Nonviolent drug offenders consigned to prison for decades

This month I visited Boston for the first time to attend a conference on addiction. I stayed an extra day to see the Freedom Trail. As I strolled with a colleague, I described my own journey to freedom that began in January 2001, when President Clinton commuted my 24½-year prison sentence for growing marijuana. After serving 10 years, I was able to rebuild my life and become the addiction counselor, father, and taxpayer that I am today.

In his excellent call for more commutations (“What pardons could do,” Ideas, March 17), Leon Neyfakh cites the political risk to a president if a released prisoner commits another crime. But I don’t think that’s what we should be worried about. When commutation requests are handled properly, cases are carefully vetted. Even the federal judge who sentenced me, appointed to the bench by President Ford, supported my request.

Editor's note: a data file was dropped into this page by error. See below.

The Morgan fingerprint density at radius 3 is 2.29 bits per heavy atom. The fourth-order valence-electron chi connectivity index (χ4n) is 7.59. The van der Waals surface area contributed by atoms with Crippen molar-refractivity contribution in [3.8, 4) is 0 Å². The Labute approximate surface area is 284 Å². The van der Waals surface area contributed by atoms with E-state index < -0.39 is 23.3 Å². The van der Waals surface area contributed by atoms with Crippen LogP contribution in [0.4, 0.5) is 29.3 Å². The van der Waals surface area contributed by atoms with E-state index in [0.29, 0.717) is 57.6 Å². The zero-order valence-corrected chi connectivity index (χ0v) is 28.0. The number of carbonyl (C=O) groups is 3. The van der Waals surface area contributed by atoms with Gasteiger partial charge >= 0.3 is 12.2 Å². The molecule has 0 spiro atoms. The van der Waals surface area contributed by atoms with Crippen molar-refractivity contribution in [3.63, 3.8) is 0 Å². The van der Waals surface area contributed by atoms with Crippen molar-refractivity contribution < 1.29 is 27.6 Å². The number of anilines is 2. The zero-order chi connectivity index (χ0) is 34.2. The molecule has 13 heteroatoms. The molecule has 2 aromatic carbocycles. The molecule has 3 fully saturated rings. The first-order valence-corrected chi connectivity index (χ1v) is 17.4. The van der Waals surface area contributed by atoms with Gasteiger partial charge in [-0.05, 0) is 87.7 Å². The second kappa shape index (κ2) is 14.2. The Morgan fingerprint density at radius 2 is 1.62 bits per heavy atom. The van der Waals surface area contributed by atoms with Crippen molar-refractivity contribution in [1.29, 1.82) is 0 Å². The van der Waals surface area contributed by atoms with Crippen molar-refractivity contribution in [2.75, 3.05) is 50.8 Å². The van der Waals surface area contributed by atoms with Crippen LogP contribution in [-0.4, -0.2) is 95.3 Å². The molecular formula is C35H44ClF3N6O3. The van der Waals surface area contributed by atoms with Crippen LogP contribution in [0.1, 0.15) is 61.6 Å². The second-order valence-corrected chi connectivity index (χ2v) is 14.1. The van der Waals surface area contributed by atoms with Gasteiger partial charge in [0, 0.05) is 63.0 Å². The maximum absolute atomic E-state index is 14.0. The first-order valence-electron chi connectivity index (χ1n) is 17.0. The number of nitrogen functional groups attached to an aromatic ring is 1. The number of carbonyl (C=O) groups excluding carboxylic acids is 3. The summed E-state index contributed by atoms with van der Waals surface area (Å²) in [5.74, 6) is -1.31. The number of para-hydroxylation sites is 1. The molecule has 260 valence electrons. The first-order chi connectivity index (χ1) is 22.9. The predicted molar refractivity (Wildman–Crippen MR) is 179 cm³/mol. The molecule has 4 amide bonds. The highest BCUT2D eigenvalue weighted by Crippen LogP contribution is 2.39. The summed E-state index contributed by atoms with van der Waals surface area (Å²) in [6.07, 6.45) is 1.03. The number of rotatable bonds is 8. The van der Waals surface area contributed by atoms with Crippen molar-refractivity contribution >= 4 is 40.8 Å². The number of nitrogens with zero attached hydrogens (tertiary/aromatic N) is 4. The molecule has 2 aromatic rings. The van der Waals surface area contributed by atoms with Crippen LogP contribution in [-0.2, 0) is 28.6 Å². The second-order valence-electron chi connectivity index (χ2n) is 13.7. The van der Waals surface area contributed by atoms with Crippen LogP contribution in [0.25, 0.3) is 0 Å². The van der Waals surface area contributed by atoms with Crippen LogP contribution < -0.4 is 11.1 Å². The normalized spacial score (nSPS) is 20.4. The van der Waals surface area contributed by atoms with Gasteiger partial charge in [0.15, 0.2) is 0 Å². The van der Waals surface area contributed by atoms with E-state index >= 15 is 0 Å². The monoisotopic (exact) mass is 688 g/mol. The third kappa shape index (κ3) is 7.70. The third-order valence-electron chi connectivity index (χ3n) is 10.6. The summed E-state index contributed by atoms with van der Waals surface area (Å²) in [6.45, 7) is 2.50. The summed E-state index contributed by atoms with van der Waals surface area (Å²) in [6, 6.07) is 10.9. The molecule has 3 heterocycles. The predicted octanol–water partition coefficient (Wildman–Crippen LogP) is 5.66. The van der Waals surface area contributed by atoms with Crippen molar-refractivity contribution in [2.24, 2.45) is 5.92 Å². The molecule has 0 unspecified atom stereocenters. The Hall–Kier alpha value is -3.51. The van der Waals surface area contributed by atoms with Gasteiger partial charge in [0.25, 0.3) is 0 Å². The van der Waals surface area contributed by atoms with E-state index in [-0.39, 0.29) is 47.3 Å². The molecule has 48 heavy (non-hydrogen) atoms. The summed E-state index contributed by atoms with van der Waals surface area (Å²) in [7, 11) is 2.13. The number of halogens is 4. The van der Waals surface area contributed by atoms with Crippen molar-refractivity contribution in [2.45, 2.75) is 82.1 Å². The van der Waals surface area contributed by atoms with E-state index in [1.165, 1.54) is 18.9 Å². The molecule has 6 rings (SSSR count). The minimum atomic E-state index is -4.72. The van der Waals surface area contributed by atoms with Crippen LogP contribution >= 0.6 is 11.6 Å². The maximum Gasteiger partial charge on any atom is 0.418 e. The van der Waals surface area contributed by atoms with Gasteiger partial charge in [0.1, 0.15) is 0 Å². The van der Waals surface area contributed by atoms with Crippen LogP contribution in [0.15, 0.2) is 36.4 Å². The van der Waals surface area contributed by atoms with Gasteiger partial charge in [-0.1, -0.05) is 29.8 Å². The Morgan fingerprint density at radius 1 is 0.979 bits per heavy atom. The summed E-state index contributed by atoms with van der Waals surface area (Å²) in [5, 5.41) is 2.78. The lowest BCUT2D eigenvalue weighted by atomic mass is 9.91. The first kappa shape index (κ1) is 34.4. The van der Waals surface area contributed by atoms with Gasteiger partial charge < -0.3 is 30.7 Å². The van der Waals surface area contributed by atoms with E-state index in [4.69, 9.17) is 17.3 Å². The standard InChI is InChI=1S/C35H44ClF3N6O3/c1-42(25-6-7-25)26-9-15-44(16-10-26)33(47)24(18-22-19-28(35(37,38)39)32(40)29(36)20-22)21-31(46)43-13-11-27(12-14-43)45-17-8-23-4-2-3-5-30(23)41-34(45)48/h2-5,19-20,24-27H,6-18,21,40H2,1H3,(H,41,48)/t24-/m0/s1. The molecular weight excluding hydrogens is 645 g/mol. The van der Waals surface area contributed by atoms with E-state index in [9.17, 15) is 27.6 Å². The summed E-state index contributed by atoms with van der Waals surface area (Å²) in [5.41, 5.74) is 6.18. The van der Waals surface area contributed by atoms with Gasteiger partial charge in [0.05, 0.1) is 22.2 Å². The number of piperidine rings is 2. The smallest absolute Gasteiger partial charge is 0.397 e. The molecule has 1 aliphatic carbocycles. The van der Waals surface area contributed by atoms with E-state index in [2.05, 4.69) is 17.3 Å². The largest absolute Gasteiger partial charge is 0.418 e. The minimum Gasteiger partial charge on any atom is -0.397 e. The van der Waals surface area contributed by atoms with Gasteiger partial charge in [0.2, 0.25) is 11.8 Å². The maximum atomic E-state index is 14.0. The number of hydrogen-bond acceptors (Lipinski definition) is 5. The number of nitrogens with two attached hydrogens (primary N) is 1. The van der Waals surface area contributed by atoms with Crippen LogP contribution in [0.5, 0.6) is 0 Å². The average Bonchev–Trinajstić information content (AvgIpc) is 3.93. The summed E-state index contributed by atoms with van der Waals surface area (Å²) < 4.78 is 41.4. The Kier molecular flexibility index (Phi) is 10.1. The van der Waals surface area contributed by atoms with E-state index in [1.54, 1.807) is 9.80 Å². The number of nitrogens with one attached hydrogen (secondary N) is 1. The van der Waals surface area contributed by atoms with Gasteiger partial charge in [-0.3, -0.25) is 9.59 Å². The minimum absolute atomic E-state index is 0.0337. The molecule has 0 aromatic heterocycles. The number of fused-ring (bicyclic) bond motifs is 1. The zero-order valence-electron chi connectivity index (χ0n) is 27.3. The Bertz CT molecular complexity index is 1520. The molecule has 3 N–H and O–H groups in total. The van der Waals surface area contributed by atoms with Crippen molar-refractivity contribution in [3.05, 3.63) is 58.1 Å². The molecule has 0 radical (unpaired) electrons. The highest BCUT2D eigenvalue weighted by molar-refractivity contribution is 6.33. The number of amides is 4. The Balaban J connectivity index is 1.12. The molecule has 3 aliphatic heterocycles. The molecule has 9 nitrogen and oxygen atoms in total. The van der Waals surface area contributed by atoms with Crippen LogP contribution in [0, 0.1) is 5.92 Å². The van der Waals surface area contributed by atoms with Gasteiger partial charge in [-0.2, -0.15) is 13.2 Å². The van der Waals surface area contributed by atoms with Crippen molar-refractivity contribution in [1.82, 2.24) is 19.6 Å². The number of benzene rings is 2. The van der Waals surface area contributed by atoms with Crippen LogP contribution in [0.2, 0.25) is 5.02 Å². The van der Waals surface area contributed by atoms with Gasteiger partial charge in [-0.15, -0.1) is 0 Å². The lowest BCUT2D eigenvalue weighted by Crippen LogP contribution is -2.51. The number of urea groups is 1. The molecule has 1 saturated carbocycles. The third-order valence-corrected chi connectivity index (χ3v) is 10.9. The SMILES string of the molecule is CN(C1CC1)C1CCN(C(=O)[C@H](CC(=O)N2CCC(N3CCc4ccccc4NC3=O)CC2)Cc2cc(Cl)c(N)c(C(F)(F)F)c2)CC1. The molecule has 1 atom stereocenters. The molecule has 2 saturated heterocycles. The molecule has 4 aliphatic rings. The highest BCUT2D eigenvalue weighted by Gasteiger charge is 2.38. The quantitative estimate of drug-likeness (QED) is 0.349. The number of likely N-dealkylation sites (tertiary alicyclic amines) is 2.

The bigger concern, for politicians and citizens alike, should be the sentencing laws that consign tens of thousands of nonviolent drug offenders to prison for decades. I deserved to be held accountable for my crime, but what I really needed was an intervention. I saw too many fellow addicts come to prison, only to leave in worse shape years later. Most had lost their connections to family and community. Their prospects for a decent job were grim. Yes, we need more presidential pardons, but we can’t rely on those minor miracles as a substitute for a responsible national drug policy.

Peter Ninemire

Wichita, Kan.

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